But does it really make sense for a crook to use Cal to see if someone’s lying about how talented he is? For that matter, does it make sense for Cal and Terry to try and beat the mob in a high-stakes poker game (even a fake one)? Looking back at how the whole story fits together, too much of what happens seems like flimsy set-ups for cool scenes: a chance to get Cal to the poker table, and to get him lie-detecting under extreme duress. A richer show might’ve played out these scenes a little more, isolating the moments that ring true. For example, while gifts like Cal’s would undoubtedly make him formidable at the poker table, contrary to what every TV show and movie would like donkeys to believe, poker isn’t just about “tells.” You can read bluffs correctly all night and still bust out if you don’t get better cards. It’s frustrating to see Lie To Me fall back on these stock situations (and resolutions of same) over and over again. A cast this good deserves better, and I honestly believe that these writers are good enough to give them better.
I know this because the little character moments on Lie To Me are so often so strong. I think of that wonderful scene at the end of last week’s episode, with Cal and Gillian reaffirming their friendship, their partnership and maybe even their affection for each other with a few simple lines and gestures. I think of Terry this week blasting Cal for trying to forget about him and put his rascally past behind. I think of the amusing attempt by Gillian to stage “an intervention” for Cal at the end of the episode for not involving his team more in his personal crises. And I think of snappy exchanges like Gillian telling Cal, “You look awful,” and him replying, “And yet I feel so much worse.” There’s no reason why Lie To Me has to be as lazy as it is. There are good people working on this show, but they keep doing just-okay work.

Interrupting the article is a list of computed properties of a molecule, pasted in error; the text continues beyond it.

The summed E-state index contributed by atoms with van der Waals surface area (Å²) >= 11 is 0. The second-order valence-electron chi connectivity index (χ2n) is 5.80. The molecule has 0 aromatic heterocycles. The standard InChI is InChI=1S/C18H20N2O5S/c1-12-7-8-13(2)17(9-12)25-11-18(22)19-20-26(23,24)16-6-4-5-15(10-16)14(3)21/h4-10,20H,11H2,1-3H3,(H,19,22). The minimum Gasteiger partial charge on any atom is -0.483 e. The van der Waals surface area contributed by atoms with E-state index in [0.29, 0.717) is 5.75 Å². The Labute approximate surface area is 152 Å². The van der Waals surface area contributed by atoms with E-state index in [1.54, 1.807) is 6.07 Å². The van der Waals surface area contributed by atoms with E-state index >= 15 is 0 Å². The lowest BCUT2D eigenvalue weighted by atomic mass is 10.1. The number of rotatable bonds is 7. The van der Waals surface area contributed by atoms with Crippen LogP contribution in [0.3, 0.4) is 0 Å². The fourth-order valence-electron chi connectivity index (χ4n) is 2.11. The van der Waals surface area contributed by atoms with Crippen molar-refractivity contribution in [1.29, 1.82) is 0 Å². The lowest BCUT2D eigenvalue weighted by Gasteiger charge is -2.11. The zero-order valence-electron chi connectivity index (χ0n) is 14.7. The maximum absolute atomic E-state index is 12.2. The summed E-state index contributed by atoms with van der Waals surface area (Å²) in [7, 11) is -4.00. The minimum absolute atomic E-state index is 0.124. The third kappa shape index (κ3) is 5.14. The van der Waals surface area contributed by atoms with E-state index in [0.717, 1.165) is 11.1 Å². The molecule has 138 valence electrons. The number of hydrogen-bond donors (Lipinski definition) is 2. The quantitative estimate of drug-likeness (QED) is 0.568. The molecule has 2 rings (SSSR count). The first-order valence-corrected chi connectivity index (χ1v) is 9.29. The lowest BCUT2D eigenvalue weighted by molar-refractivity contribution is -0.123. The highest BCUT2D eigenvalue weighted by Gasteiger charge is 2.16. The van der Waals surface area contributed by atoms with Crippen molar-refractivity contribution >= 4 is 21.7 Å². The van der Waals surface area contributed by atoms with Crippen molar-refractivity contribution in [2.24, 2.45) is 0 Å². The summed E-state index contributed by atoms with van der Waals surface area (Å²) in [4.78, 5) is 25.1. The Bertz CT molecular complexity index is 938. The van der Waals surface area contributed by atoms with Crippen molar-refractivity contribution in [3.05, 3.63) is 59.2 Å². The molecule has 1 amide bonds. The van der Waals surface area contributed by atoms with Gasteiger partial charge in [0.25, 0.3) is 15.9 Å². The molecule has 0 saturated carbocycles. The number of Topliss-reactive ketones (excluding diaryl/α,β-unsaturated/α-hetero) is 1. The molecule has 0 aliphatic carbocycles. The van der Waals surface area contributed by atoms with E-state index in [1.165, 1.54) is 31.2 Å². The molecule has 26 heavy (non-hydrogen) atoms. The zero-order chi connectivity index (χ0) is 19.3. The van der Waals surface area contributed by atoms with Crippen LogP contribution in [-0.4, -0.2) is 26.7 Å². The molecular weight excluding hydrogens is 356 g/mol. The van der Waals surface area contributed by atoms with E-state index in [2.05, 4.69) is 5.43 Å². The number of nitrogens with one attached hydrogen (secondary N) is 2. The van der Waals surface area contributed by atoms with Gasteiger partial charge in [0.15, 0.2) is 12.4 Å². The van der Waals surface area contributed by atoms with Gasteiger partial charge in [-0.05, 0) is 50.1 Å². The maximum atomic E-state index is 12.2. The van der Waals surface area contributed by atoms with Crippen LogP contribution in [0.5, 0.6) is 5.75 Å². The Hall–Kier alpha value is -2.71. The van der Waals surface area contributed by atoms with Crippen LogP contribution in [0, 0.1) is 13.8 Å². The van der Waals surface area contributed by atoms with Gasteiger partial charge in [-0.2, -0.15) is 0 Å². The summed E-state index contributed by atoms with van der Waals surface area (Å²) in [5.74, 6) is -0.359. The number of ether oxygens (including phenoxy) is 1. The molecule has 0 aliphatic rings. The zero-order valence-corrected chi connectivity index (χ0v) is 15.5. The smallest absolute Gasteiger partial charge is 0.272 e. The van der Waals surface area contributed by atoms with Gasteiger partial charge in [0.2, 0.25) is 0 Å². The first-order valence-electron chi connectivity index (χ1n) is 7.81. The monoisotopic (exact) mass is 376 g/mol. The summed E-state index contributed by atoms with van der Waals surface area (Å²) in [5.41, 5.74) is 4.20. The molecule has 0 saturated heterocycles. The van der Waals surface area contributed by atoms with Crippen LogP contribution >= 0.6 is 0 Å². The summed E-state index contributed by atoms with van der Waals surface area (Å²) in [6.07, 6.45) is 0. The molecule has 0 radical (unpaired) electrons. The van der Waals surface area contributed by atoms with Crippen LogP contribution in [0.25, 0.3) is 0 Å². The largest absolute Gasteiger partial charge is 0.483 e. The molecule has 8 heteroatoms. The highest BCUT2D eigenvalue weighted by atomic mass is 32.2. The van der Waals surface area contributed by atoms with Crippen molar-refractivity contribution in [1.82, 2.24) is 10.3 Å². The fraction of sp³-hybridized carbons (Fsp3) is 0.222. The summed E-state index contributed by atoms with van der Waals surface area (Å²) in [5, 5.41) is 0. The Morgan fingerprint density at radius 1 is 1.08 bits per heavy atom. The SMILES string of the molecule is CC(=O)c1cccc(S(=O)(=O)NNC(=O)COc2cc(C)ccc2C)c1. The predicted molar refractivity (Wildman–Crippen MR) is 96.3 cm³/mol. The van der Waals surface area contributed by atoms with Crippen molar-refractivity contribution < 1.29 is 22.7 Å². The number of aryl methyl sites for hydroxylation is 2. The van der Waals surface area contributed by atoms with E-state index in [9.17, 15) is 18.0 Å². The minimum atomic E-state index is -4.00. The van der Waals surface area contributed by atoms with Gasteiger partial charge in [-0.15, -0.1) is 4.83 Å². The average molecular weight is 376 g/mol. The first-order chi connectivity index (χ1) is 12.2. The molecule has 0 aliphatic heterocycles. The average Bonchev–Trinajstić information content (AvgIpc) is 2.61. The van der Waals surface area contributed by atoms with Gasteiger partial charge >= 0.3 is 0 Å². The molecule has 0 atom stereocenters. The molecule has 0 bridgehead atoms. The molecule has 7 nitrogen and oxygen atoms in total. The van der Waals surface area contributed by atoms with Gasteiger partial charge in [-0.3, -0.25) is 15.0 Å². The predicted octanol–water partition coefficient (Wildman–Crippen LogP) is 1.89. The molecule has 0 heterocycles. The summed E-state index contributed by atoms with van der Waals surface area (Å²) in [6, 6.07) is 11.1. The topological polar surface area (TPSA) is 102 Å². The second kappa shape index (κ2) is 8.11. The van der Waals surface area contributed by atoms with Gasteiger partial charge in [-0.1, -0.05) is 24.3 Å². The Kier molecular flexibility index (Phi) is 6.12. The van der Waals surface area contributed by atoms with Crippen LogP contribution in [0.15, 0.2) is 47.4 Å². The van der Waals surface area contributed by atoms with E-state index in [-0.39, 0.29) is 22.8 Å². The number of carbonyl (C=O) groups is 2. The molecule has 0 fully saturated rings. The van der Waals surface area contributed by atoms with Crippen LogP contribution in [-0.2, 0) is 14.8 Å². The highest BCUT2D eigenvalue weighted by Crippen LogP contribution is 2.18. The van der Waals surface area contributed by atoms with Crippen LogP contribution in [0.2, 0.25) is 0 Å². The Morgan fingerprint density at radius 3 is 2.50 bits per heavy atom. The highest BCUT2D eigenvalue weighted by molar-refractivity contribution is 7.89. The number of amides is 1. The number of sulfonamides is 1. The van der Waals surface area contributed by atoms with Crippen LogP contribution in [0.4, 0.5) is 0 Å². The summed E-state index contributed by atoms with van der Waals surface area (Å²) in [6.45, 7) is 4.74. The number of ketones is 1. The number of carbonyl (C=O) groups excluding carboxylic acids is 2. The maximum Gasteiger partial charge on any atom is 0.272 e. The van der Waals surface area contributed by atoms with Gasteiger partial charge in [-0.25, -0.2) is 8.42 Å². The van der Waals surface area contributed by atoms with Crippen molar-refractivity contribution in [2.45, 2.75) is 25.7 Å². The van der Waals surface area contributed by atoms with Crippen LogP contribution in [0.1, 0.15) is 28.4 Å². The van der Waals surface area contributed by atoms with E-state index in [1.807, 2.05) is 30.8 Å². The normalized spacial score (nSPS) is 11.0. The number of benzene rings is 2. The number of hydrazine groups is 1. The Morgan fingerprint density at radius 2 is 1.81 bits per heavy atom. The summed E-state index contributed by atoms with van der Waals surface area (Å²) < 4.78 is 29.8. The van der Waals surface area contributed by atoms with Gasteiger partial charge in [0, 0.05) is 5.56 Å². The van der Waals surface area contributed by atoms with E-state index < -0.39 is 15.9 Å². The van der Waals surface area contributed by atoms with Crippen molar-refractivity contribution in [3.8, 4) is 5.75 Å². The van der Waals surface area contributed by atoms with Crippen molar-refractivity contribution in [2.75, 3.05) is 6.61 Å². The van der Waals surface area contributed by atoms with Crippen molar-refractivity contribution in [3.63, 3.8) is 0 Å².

-And so we reach the end of our TV Club coverage of “Lie To Me.” I still like the show, but the readership is low and I’m not finding much to dig into from week to week in terms of themes or master-plot. (And I’m pretty sure any future take-downs of the show’s failings would be recapitulations of what I wrote above.) I know the logic behind what we choose to cover here at the Club can be confounding to some. We go by a combination of reader interest, writer interest and show quality, which means that while I’m sure many of you could cite series we cover that aren’t as “good” as Lie To Me, those other shows may draw more eyeballs, or may have dedicated writers who love them. (Or maybe they’re better than you think; quality can be pretty subjective.) All of which is my way of apologizing to Lie To Me fans for bailing, and saying that while I wish I could promise I was going to redirect my energies to something clearly superior, I can’t guarantee that I won’t be writing up some Gordon Ramsay holler-fest a month from now. Such is the way of things around here. (And frankly, such is the way I like it.) I can't ask you to excuse it, but I hope you understand.